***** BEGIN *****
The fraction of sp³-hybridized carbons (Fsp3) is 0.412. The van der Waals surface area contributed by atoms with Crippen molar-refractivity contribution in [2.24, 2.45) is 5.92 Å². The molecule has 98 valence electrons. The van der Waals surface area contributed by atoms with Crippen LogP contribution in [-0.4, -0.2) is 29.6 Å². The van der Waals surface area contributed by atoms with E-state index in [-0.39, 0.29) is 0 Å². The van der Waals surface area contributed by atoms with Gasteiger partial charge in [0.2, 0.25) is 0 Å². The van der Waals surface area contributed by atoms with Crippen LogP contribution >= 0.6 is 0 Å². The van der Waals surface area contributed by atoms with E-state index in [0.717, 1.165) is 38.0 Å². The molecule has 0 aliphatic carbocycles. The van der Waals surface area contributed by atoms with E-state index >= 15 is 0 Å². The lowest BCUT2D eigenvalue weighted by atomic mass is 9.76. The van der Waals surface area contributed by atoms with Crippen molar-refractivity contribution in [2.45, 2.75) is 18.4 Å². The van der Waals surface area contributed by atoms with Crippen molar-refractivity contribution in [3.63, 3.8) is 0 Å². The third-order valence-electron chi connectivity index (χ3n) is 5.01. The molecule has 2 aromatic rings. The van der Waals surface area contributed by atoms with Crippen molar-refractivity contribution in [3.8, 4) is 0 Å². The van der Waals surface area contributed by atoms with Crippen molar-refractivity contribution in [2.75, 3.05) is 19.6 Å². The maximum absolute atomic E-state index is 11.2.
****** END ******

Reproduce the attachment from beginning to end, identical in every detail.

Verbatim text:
The fraction of sp³-hybridized carbons (Fsp3) is 0.412. The van der Waals surface area contributed by atoms with Crippen molar-refractivity contribution in [2.24, 2.45) is 5.92 Å². The molecule has 98 valence electrons. The van der Waals surface area contributed by atoms with Crippen LogP contribution in [-0.4, -0.2) is 29.6 Å². The van der Waals surface area contributed by atoms with E-state index in [-0.39, 0.29) is 0 Å². The van der Waals surface area contributed by atoms with Gasteiger partial charge in [0.2, 0.25) is 0 Å². The van der Waals surface area contributed by atoms with Crippen LogP contribution >= 0.6 is 0 Å². The van der Waals surface area contributed by atoms with E-state index in [0.717, 1.165) is 38.0 Å². The molecule has 0 aliphatic carbocycles. The van der Waals surface area contributed by atoms with E-state index >= 15 is 0 Å². The lowest BCUT2D eigenvalue weighted by atomic mass is 9.76. The van der Waals surface area contributed by atoms with Crippen molar-refractivity contribution in [2.45, 2.75) is 18.4 Å². The van der Waals surface area contributed by atoms with Crippen molar-refractivity contribution in [3.63, 3.8) is 0 Å². The third-order valence-electron chi connectivity index (χ3n) is 5.01. The molecule has 2 aromatic rings. The van der Waals surface area contributed by atoms with Crippen molar-refractivity contribution in [3.8, 4) is 0 Å². The van der Waals surface area contributed by atoms with Crippen molar-refractivity contribution in [2.75, 3.05) is 19.6 Å². The maximum absolute atomic E-state index is 11.2.